In September 2015, an unprecedented agenda to lift all humanity and protect our planet was launched by world leaders at a historic United Nations summit. At the heart of the 2030 Agenda for sustainable development are its 17 sustainable development objectives and 169 related objectives, which together demonstrate the interconnection of global problems, while opening the way to a better world.

Three months later, the Paris Climate Agreement was adopted to urgently strengthen the global response to the climate crisis and accelerate the actions and investments required for the transition to a low-carbon future. Yet, despite the multiplicity of commitments in response to these powerful and interdependent general plans, an analysis of progress has found that the world has remained decidedly backward.

To better understand how all sectors of society can intensify efforts and arrive on schedule, a thorough review of progress made up to 2019, defined as the budget year, was undertaken. While United Nations Member States review progress at national level, the United Nations Global Progress Report specifically examines the actions of participating companies around the world on the journey to 2030.

This report provides essential insights into how companies are applying universal principles to their strategies and operations and collaboration with other stakeholders to support the 2030 Agenda. Finally, identify the transformations needed to get the business community on track as we approach 2020.

The report attempts to answer two main questions: "What progress have we made so far?", "Are we on track to achieve our goals?" On this, the evidence is clear: progress has been made, but nowhere near the scale and pace needed to achieve one of the 17 global goals or fulfill the promise of the Paris Agreement.

Change is happening on many fronts, but not uniformly around the world. This uneven progress is present both within and between countries, hindering long-term growth. Where changes are occurring, these are not significant enough to meet the ambitions of the 2030 Agenda. Despite the efforts, inequalities are increasing, especially for those most affected by the growing climate crisis.

The role of the private sector

To ensure the maximum impact for the 2030 Agenda, the full involvement of the business community with its resources and global reach is needed.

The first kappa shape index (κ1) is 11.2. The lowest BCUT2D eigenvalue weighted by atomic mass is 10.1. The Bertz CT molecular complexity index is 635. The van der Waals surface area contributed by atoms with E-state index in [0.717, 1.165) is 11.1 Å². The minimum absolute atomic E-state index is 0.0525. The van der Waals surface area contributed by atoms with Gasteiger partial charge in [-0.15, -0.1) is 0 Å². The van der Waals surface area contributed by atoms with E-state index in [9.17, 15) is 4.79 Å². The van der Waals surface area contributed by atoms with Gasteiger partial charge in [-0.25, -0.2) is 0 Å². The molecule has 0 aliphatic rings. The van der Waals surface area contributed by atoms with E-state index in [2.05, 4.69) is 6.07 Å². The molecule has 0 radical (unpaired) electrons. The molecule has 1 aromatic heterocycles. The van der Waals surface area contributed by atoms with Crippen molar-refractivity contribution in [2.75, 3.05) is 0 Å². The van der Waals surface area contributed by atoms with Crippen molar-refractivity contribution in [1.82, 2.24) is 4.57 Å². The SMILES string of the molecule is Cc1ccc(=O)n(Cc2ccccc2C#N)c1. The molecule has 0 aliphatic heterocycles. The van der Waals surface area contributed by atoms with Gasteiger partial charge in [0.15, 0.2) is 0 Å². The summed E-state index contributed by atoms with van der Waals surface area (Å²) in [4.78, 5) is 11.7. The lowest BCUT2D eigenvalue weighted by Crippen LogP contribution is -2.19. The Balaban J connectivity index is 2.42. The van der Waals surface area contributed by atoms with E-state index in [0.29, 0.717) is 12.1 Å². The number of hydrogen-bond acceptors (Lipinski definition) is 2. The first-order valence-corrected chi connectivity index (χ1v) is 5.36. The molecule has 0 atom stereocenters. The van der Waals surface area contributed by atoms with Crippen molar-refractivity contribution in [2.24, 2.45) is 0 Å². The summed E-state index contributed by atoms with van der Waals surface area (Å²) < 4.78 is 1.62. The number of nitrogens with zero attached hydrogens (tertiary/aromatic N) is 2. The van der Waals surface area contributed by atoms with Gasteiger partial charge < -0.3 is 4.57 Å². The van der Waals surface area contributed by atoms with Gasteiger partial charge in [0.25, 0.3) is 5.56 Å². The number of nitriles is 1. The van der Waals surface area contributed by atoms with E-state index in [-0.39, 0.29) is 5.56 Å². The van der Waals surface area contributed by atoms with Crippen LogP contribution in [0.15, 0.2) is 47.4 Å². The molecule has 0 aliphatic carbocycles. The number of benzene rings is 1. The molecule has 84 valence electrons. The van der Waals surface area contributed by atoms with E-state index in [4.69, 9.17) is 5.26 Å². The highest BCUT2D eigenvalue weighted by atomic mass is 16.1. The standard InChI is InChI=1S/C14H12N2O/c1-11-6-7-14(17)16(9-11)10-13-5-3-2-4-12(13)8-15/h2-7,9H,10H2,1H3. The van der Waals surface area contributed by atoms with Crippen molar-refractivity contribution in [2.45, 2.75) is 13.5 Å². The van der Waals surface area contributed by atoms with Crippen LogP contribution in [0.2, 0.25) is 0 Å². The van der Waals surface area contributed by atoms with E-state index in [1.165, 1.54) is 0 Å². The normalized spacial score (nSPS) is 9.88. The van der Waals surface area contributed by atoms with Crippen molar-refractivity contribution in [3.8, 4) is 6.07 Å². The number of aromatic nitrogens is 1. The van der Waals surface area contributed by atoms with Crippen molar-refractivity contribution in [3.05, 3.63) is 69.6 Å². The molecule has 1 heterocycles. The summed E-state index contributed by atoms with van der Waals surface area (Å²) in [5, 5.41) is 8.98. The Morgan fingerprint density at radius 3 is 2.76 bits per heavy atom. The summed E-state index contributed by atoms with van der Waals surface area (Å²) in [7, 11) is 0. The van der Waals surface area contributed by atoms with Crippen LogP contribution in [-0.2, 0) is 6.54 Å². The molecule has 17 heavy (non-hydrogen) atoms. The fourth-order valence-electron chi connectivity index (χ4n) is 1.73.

In fact, the 2019 CEO study examining participants in the UN Global Compact shows that 86% of CEOs recognize that the global economic system must focus on fair growth. Smart CEOs also know that sustainable business is good business, with 73% claiming to build trust and reputation and 44% indicating sustainability opportunities to generate revenue and meet consumer demands.

Companies are also increasingly committed to communicating their corporate sustainability efforts in a transparent and public manner. In fact, since the United Nations Global Compact - the largest corporate sustainability initiative in the world - was launched in 2000, business participants have presented nearly 65,000 annual corporate sustainability reports.

What are the sustainable development goals that companies adopt?

66% of decent work and economic growth

61% Gender equality

60% good health and well-being

Responsible consumption and production at 50%

48% Climate action

48% Industry, innovation and infrastructure

47% of quality education

40% economic and clean energy

39% partnerships for the objectives

Inequalities reduced by 39%

34% Sustainable cities and communities

32% of clean water and sanitation

28% Peace, justice and strong institutions

25% No poverty

21% Life on earth

20% Zero Hunger

13% Safeguarding underwater life

The 17 sustainable development goals envisage a healthy planet devoid of poverty and inequality by 2030. They recognize that solutions to global challenges such as hunger, injustice and climate change must be put forward holistically and that all sectors of society have a important role to play.

To meet the 2030 deadline to transform our world, the pace and extent of progress must be urgently accelerated by all stakeholders, including businesses.